It should be noted that unless the plant model is accurately known, U-model dynamic inversion is very sensitive to internal uncertainties, so the whole control system performance.

Accordingly, the main contributions of this study are as follows:

Generalise dynamic inversion algorithms for continuous-time U-model

Generalise U-model-based design procedure for continuous-time dynamic plants in forms of linear/nonlinear and polynomial/state space

Showcases for bench tests and illustration of applications

An industrial backgrounded study: U-control of a wind energy conversion system

For the rest of the study, Section

Consider a general continuous-time U-model [

Here is an example for understanding, consider a classical NAMAX polynomial model:

Its U-model realisation can be determined with

Inspection of (

It should be remarked that the U-polynomial is the same as its presented classical polynomials in the model properties, but oriented expression for control system design [

Rational model is totally nonlinear [

Its U-model realisation can be determined with

For a general SISO CT state space model,

Expand state-space model (

Convert state-space model (

For each line of (

For illustration, consider a nonlinear SISO system state-space model of

Using the absorbing rule to convert (

Here is a systematic summary of the U-control framework.

Figure

Classical control system framework.

The main principles of this kind of control system design framework are to generate a suitable control input signal

Figure

U-control system framework.

To explain the control system design procedure, consider a CT SISO linear closed-loop feedback control system framework with a set of (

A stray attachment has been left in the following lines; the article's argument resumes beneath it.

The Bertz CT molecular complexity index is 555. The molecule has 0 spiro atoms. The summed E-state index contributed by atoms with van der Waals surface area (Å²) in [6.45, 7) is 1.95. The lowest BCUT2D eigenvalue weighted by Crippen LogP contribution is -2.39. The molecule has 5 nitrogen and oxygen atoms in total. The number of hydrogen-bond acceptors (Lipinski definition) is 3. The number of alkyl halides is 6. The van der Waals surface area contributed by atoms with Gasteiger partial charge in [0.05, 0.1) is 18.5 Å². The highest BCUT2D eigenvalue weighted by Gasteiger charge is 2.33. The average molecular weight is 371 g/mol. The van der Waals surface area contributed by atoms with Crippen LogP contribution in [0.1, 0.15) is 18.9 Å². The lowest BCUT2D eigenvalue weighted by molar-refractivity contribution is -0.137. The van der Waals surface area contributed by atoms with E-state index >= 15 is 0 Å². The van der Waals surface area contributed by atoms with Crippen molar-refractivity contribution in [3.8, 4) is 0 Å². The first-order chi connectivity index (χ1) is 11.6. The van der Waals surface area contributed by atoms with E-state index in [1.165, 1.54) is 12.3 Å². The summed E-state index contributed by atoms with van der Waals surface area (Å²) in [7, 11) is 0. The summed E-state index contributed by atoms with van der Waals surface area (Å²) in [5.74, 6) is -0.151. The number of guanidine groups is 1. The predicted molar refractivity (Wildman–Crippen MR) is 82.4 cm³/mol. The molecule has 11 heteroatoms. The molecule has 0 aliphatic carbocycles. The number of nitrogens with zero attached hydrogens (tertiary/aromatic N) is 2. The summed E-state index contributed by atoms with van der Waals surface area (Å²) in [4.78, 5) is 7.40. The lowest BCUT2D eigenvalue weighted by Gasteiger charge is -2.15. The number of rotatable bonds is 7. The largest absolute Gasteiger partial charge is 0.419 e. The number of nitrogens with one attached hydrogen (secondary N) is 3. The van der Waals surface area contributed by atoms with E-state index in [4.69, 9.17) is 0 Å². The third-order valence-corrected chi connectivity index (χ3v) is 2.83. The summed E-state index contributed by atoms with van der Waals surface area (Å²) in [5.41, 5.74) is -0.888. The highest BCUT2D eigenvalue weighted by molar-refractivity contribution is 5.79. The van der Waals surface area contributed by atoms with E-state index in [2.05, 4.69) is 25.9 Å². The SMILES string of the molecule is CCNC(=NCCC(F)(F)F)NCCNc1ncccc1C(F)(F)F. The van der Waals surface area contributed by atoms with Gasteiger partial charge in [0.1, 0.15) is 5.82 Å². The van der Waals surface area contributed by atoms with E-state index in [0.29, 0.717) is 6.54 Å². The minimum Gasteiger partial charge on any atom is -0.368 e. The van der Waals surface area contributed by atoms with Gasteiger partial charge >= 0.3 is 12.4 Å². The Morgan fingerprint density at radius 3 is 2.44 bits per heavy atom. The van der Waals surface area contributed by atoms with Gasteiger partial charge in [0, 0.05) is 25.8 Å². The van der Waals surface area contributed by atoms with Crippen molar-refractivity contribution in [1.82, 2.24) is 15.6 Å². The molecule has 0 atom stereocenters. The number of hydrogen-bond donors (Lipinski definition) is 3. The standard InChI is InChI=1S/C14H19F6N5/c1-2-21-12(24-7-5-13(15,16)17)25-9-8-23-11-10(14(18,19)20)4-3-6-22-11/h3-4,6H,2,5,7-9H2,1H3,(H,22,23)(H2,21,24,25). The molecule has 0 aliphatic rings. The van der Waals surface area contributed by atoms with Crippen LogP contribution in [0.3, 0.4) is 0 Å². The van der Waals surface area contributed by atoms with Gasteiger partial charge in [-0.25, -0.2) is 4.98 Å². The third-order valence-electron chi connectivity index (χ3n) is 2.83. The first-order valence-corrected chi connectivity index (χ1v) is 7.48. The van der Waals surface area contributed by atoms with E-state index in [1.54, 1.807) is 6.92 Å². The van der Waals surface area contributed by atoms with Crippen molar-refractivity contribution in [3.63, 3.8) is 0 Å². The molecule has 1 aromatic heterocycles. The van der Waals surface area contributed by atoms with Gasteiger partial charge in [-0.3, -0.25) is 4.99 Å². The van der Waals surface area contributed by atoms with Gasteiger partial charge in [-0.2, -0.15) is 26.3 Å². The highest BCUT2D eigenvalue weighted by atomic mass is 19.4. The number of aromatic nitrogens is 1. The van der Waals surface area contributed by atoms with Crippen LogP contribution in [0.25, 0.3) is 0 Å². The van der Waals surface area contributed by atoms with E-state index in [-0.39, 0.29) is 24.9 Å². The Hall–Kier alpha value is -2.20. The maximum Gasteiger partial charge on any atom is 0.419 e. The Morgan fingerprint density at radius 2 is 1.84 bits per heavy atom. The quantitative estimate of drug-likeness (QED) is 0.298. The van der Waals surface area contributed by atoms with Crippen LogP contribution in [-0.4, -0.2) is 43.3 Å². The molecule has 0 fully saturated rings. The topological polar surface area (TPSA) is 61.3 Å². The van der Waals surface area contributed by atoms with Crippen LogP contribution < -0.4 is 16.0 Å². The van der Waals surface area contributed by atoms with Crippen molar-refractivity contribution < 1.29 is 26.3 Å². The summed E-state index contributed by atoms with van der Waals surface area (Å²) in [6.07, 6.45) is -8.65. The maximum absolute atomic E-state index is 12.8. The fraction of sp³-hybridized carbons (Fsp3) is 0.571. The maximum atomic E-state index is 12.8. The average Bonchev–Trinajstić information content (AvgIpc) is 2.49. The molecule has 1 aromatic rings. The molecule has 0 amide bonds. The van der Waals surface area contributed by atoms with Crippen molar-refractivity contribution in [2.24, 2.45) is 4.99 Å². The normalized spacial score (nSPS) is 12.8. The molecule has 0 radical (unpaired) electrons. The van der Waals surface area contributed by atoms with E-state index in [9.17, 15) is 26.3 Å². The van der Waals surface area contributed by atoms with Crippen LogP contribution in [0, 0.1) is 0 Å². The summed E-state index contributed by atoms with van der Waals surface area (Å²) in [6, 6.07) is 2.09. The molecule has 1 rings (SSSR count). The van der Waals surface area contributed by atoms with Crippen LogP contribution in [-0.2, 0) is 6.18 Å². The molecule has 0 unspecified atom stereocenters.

In general, the U-control system design procedure has two separate steps:

Assume the plant model

where

Design invariant controller

U-model-based simplified control system.

This is a type of linear control systems. Therefore, the desired closed-loop transfer function

As the invariant controller

Nonlinear dynamic inversion (NDI) is a generic control technique in nature, that is, improving control performance through control system design. Currently, NDI has been a challenging research issue and practical significance in mechanical motion control systems, such as turbines, robots, and flying vehicles [

Different from the computational complexity of basic NDI under the Lie derivative expression, this study converts the plant model into U-model realisation in a systematic concise formulation, which is generically applicable to both polynomial and state space equations. This also establishes a foundation for future development of robust UM-dynamic inversion.